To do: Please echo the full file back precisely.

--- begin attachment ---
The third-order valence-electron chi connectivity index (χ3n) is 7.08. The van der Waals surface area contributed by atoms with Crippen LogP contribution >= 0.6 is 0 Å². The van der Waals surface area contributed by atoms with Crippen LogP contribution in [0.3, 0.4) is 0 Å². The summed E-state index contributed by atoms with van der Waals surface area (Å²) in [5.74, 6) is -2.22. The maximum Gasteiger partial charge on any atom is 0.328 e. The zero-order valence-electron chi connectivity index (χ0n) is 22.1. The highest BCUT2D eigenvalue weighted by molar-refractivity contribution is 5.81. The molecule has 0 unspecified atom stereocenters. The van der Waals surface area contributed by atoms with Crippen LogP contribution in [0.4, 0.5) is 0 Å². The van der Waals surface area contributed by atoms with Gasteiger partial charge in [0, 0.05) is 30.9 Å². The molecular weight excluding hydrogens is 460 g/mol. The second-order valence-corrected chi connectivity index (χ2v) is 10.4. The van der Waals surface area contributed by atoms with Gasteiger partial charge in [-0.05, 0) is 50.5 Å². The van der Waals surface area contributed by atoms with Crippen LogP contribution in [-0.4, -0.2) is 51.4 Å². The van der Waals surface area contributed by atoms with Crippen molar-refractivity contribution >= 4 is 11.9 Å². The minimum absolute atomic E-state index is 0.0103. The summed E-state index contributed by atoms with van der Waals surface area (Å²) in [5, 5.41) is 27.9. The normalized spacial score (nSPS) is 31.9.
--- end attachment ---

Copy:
The third-order valence-electron chi connectivity index (χ3n) is 7.08. The van der Waals surface area contributed by atoms with Crippen LogP contribution >= 0.6 is 0 Å². The van der Waals surface area contributed by atoms with Crippen LogP contribution in [0.3, 0.4) is 0 Å². The summed E-state index contributed by atoms with van der Waals surface area (Å²) in [5.74, 6) is -2.22. The maximum Gasteiger partial charge on any atom is 0.328 e. The zero-order valence-electron chi connectivity index (χ0n) is 22.1. The highest BCUT2D eigenvalue weighted by molar-refractivity contribution is 5.81. The molecule has 0 unspecified atom stereocenters. The van der Waals surface area contributed by atoms with Crippen LogP contribution in [0.4, 0.5) is 0 Å². The van der Waals surface area contributed by atoms with Gasteiger partial charge in [0, 0.05) is 30.9 Å². The molecular weight excluding hydrogens is 460 g/mol. The second-order valence-corrected chi connectivity index (χ2v) is 10.4. The van der Waals surface area contributed by atoms with Gasteiger partial charge in [-0.05, 0) is 50.5 Å². The van der Waals surface area contributed by atoms with Crippen LogP contribution in [-0.4, -0.2) is 51.4 Å². The van der Waals surface area contributed by atoms with Crippen molar-refractivity contribution >= 4 is 11.9 Å². The minimum absolute atomic E-state index is 0.0103. The summed E-state index contributed by atoms with van der Waals surface area (Å²) in [5, 5.41) is 27.9. The normalized spacial score (nSPS) is 31.9.